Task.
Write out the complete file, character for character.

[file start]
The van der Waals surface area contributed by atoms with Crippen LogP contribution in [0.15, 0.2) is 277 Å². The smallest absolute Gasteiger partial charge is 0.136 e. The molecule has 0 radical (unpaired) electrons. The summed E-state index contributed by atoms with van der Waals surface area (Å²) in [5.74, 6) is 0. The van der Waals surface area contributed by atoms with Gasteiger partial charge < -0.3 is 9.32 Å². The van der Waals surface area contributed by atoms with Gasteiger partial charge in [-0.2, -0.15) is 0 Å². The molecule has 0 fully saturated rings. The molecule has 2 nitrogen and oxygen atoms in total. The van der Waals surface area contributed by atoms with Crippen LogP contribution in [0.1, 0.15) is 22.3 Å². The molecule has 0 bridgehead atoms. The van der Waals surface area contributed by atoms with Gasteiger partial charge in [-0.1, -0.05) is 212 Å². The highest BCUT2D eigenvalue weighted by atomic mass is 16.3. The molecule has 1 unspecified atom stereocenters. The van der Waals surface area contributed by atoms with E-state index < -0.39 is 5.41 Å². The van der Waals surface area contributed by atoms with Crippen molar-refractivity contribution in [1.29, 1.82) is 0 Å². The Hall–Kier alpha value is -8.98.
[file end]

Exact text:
The van der Waals surface area contributed by atoms with Crippen LogP contribution in [0.15, 0.2) is 277 Å². The smallest absolute Gasteiger partial charge is 0.136 e. The molecule has 0 radical (unpaired) electrons. The summed E-state index contributed by atoms with van der Waals surface area (Å²) in [5.74, 6) is 0. The van der Waals surface area contributed by atoms with Gasteiger partial charge < -0.3 is 9.32 Å². The van der Waals surface area contributed by atoms with Gasteiger partial charge in [-0.2, -0.15) is 0 Å². The molecule has 0 fully saturated rings. The molecule has 2 nitrogen and oxygen atoms in total. The van der Waals surface area contributed by atoms with Crippen LogP contribution in [0.1, 0.15) is 22.3 Å². The molecule has 0 bridgehead atoms. The van der Waals surface area contributed by atoms with Gasteiger partial charge in [-0.1, -0.05) is 212 Å². The highest BCUT2D eigenvalue weighted by atomic mass is 16.3. The molecule has 1 unspecified atom stereocenters. The van der Waals surface area contributed by atoms with E-state index < -0.39 is 5.41 Å². The van der Waals surface area contributed by atoms with Crippen molar-refractivity contribution in [1.29, 1.82) is 0 Å². The Hall–Kier alpha value is -8.98.